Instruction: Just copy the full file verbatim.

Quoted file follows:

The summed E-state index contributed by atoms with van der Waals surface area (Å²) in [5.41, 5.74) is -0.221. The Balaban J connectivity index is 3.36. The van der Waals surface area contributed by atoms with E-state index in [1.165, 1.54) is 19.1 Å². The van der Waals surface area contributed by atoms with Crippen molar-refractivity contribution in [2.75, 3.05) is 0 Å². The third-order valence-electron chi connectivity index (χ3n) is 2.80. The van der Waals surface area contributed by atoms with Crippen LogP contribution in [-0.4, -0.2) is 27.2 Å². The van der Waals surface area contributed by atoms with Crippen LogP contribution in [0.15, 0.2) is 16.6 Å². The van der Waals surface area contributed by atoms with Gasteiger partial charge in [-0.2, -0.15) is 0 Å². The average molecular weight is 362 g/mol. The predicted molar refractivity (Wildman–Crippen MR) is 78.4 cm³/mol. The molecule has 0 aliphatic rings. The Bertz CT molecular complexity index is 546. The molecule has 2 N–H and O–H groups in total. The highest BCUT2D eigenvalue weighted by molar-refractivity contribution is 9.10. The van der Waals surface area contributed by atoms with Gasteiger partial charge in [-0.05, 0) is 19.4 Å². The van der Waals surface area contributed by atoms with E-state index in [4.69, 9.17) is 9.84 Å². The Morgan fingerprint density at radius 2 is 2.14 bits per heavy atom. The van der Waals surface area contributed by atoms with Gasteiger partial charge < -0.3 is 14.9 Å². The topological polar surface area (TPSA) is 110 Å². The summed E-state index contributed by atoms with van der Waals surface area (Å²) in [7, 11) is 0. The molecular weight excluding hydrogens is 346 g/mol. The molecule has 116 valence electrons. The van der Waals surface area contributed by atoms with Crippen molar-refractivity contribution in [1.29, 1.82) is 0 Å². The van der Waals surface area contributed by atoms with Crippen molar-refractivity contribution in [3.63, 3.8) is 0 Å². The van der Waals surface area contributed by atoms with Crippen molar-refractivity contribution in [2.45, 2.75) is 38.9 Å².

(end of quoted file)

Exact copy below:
The summed E-state index contributed by atoms with van der Waals surface area (Å²) in [5.41, 5.74) is -0.221. The Balaban J connectivity index is 3.36. The van der Waals surface area contributed by atoms with E-state index in [1.165, 1.54) is 19.1 Å². The van der Waals surface area contributed by atoms with Crippen molar-refractivity contribution in [2.75, 3.05) is 0 Å². The third-order valence-electron chi connectivity index (χ3n) is 2.80. The van der Waals surface area contributed by atoms with Crippen LogP contribution in [-0.4, -0.2) is 27.2 Å². The van der Waals surface area contributed by atoms with Crippen LogP contribution in [0.15, 0.2) is 16.6 Å². The van der Waals surface area contributed by atoms with Gasteiger partial charge in [-0.2, -0.15) is 0 Å². The average molecular weight is 362 g/mol. The predicted molar refractivity (Wildman–Crippen MR) is 78.4 cm³/mol. The molecule has 0 aliphatic rings. The Bertz CT molecular complexity index is 546. The molecule has 2 N–H and O–H groups in total. The highest BCUT2D eigenvalue weighted by molar-refractivity contribution is 9.10. The van der Waals surface area contributed by atoms with Gasteiger partial charge in [-0.05, 0) is 19.4 Å². The van der Waals surface area contributed by atoms with E-state index in [4.69, 9.17) is 9.84 Å². The Morgan fingerprint density at radius 2 is 2.14 bits per heavy atom. The van der Waals surface area contributed by atoms with Gasteiger partial charge < -0.3 is 14.9 Å². The topological polar surface area (TPSA) is 110 Å². The summed E-state index contributed by atoms with van der Waals surface area (Å²) in [7, 11) is 0. The molecular weight excluding hydrogens is 346 g/mol. The molecule has 116 valence electrons. The van der Waals surface area contributed by atoms with Crippen molar-refractivity contribution in [1.29, 1.82) is 0 Å². The van der Waals surface area contributed by atoms with Crippen molar-refractivity contribution in [3.63, 3.8) is 0 Å². The van der Waals surface area contributed by atoms with Crippen molar-refractivity contribution in [2.45, 2.75) is 38.9 Å².